This is not 'Nam. (This is HR Blogging.)

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I love to read. I read newspapers, blogs, magazines, cereal boxes, billboards, books, and the labels on cans of cat food. I am hyper-vigilant about acquiring data because I want to know new things and be a better person. In turn, I love to spread the wealth and share pieces of information.

The problem with being a hyper-vigilant reader is that I run the risk of misattributing my sources when I do share stories. Did I read about tiger attacks on MSNBC or CNN? I subscribe to US News, Newsweek and Time Magazine. Who wrote the article on Barack Obama’s Christian faith? (All of them?) Where did I see that cute cat video? Digg? StumbleUpon? YouTube? Facebook? MySpace?

I believe that the best blogs are built on a formula that includes relevant data + current events + an original voice. When I post on my blog, I’m always careful to recognize that my point-of-view is built on information that I gathered elsewhere. I cite the source of my inspiration because it’s important to give credit where credit is due, yo.

I’m not always perfect, and sometimes I think an idea is really mine when it belongs to someone else. As an example, I had a conversation with a friend and I said, “Did you know that Rachel Maddow worked at a car dealership?”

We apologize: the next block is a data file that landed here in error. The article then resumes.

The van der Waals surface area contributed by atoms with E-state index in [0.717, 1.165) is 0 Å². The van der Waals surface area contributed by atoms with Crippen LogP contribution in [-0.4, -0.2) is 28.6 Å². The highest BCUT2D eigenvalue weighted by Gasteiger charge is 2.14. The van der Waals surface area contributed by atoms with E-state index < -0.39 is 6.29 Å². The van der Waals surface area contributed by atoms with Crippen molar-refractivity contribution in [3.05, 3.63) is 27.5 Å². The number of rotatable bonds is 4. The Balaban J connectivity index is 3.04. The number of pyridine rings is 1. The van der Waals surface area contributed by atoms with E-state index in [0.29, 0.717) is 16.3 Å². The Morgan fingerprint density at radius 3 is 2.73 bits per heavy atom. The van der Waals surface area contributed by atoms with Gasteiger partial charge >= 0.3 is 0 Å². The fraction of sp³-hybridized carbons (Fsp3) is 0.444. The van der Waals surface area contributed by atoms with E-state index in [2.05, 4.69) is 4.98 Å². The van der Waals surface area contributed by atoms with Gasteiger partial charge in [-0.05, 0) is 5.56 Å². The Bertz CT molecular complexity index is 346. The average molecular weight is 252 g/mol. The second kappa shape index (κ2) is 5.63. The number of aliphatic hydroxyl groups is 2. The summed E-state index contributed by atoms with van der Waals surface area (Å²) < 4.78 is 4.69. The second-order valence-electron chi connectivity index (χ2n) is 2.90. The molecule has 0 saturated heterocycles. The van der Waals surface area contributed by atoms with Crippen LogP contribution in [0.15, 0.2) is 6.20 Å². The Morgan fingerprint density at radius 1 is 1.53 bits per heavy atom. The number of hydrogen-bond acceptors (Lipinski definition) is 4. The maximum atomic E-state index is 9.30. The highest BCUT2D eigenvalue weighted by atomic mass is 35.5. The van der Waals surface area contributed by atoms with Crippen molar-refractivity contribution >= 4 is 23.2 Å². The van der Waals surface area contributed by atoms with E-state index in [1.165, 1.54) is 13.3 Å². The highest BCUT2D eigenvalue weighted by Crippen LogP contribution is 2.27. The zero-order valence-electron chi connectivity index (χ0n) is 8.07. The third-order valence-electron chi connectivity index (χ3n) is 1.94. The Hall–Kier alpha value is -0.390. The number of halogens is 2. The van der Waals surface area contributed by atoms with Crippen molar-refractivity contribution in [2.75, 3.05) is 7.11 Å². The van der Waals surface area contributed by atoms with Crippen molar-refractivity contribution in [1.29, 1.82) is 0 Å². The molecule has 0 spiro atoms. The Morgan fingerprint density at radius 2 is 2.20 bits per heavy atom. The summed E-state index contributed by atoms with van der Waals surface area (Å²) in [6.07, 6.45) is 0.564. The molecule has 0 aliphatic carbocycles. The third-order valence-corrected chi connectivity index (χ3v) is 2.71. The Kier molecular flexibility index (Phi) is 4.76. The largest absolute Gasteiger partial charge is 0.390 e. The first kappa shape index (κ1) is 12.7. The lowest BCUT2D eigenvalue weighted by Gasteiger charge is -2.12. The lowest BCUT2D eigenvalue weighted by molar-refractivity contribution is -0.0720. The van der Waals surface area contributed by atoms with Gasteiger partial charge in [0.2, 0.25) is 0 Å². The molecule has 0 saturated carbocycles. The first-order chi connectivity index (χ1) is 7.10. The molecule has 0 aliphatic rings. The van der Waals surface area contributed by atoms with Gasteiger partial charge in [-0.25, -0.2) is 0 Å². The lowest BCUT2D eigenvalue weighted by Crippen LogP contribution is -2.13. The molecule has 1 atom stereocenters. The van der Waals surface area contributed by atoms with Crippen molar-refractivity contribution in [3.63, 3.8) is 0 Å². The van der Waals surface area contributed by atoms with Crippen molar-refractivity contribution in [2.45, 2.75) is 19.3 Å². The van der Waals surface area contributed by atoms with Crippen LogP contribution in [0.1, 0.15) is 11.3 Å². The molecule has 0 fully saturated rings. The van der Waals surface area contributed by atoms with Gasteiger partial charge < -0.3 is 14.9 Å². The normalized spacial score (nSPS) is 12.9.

She said, “Dude, I told you that — and PS, I read it in the NY Times.”

Oh snap, that’s right. We just had that conversation. How could I forget? Duh!

I grant other writers the benefit of the doubt when I see another writer’s idea in a blog post without attribution; however, I’m self-aware enough to realize that granting someone the benefit of the doubt is a passive-aggressive way of responding to something that doesn’t sit well in my tummy.

So I want to share my Punk Rock HR rule of attribution:

  • When in doubt, cite the source. When you forget to cite the source, apologize and amend the blog post.

    It might be tough to figure out if a brilliant idea is yours or if it was influenced by another person’s terrific blog post; however, there is a fine line between being inspired and being derivative. I know that bloggers aren’t journalists, but as Maren Hogan so aptly wrote on Twitter, this week, this is not ‘Nam — this is HR Blogging. There are rules.

    It’s simple, really. When in doubt, give credit to another blogger. Even if the idea sprang from your brain like the goddess Athena, the art of attribution makes you seem generous, thoughtful, and gracious.

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